Generation Citizen, Inc

A nonprofit organization

$3,100 Raised by 52 Donors

100% complete

$3,000 Goal

Generation Citizen (GC) is transforming how civics education is taught by bringing the subject to life. We champion real-world democracy education that equips all young people with foundational civic knowledge and skills needed to understand systems of inequality and effect change. In the classroom, our Action Civics program inspires robust civic participation by inviting students to engage directly with the local issues and institutions impacting their communities. We also provide thought leadership, conduct research, and build national and regional coalitions to advocate for state and district level policies that ensure schools prioritize Action Civics. 

GC works to inspire robust, equitable civic participation by promoting Action Civics education: a student-centered, experiential approach in which young people learn about democracy by actively working with local government to address issues in their own communities. This educational opportunity provides students with the knowledge, skills and motivation they need for a lifetime of responsible active civic engagement. 

Over the course of a GC semester, students democratically choose a local issue that matters to them, research how that issue is impacted by municipal government, and then take substantive, real action towards local policy change. At the end of the semester, student representatives from each GC classroom come together at Civics Day to present their work to community leaders, share their experiences with peers, and reflect on how their experiences have helped prepare them for long-term civic engagement. Like many aspects of Action Civics, Civics Day is designed to provide students with a real-world opportunity to practice public speaking, networking, and reflecting on lessons learned.

Through GC’s programming, students engage in Action Civics through the following scaffolded framework:

Building their Civic Identities: The program begins with self-reflection to connect the student’s own life experiences to the vocabulary of civic engagement and is followed by students practicing the norms of collaborative dialogue.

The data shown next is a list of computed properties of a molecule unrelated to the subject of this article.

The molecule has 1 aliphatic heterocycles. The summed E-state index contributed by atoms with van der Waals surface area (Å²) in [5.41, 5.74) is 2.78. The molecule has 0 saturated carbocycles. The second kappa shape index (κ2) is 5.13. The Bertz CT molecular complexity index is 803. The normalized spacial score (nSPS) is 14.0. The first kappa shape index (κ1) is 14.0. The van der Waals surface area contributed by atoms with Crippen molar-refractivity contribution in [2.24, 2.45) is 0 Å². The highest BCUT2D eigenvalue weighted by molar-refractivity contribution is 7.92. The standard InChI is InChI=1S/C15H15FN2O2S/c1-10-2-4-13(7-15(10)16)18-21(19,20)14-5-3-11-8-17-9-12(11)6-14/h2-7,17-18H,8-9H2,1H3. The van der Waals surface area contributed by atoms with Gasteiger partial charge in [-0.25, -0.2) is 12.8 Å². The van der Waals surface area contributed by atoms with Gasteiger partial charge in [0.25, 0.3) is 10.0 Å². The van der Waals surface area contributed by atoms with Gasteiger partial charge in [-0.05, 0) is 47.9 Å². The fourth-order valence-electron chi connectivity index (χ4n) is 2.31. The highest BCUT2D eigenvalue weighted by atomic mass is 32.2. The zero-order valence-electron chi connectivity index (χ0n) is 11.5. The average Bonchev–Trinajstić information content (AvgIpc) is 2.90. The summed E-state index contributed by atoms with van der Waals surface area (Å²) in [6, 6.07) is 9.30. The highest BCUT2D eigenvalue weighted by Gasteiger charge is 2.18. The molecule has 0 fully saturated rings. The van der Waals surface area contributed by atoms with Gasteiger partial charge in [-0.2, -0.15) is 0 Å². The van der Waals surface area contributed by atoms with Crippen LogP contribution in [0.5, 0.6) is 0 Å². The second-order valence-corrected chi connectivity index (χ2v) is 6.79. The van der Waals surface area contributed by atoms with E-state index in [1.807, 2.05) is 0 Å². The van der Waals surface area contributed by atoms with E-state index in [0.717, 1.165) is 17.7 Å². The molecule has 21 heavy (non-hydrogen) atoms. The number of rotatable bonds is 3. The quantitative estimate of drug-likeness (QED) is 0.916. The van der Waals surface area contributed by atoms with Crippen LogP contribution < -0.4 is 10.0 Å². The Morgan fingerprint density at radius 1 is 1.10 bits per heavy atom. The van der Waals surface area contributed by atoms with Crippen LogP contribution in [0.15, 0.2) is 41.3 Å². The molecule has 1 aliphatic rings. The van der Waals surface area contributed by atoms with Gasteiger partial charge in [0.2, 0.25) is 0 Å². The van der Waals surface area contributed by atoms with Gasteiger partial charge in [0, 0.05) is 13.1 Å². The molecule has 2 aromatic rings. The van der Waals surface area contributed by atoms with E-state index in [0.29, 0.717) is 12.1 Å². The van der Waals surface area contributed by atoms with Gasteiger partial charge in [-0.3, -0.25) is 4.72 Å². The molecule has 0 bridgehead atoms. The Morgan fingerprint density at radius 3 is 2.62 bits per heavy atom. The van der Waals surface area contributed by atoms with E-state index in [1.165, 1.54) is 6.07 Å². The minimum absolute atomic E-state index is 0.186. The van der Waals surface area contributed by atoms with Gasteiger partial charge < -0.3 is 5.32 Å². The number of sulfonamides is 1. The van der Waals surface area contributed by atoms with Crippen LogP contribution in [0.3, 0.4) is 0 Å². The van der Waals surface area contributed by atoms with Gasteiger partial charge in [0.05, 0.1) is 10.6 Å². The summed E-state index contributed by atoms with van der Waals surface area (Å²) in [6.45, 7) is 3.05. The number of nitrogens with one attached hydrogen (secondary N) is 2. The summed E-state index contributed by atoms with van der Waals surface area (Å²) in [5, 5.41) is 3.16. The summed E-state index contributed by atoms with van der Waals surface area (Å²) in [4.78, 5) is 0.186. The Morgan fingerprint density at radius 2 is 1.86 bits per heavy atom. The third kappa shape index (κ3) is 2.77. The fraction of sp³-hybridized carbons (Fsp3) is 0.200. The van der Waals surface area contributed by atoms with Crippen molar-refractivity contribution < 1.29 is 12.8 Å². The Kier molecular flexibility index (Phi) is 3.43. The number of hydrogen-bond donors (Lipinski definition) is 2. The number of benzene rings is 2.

Selecting a Focus Issue using Collaborative Teamwork: Students learn to build consensus, advocate for individual views, use the power of persuasion, and experience compromise. As a class, they select one local issue they care about.

Conducting Research and Dialogue: Students gather research as they prepare to share their views. They draft scripts for productive conversation, prepare questions, and conduct follow-up to thank guests for their time. They learn to take notes in a format that supports reflection on how they can relate to what they are learning. In making these connections, they learn how to establish empathy with their audience. Ultimately, they determine the root cause of the issue they have selected, and select a specific goal to pursue.

Taking Action: Students spend half of the program implementing the action plans they have created. Every action plan includes tactics to engage key decision-makers, mobilize community members, and continue research to defend arguments as they use evidence to engage with prospective champions and skeptics. Students work in small groups with one target or one tactic at a time in mind. They plan daily, set goals, conduct outreach, reflect on their learning, present updates, and suggest changes of course as they reconcile new realities with the progress they have made. 

Culminating Event: Civics Day is the end-of-semester finale for students. Like a science fair, students present their action plan and preliminary outcomes to volunteer judges who include public officials and other professionals from the community. It is an opportunity for students to take pride in their projects, advocate for their issues to a local audience, and collect feedback on their plans from the panel of judges and other student attendees. This experience provides students with an opportunity to practice public speaking and network with professionals.   

The work is centered in GC’s comprehensive, state and C3 standards-based Action Civics curriculum, and our approach is rooted in researched best practices in civics education. These practices include: the use of project-based learning, the importance of a student-centered pedagogy, opportunities for student agency, social relatedness, and development of moral-political understanding, peer interactions, and activities related to Action Civics like youth participatory action research. 

The curriculum is designed to be student-driven, entirely predicated upon issues of students’ interest and choosing. Our own qualitative research demonstrates that this student-driven perspective resonates most profoundly with the students who are typically least well-served in a traditional classroom: they become motivated as they are given the opportunity to engage personally in relevant and creative work with real-world implications. 

Organization Data


Organization name

Generation Citizen, Inc

Tax id (EIN)





New York, NY 10005


405 206 8898

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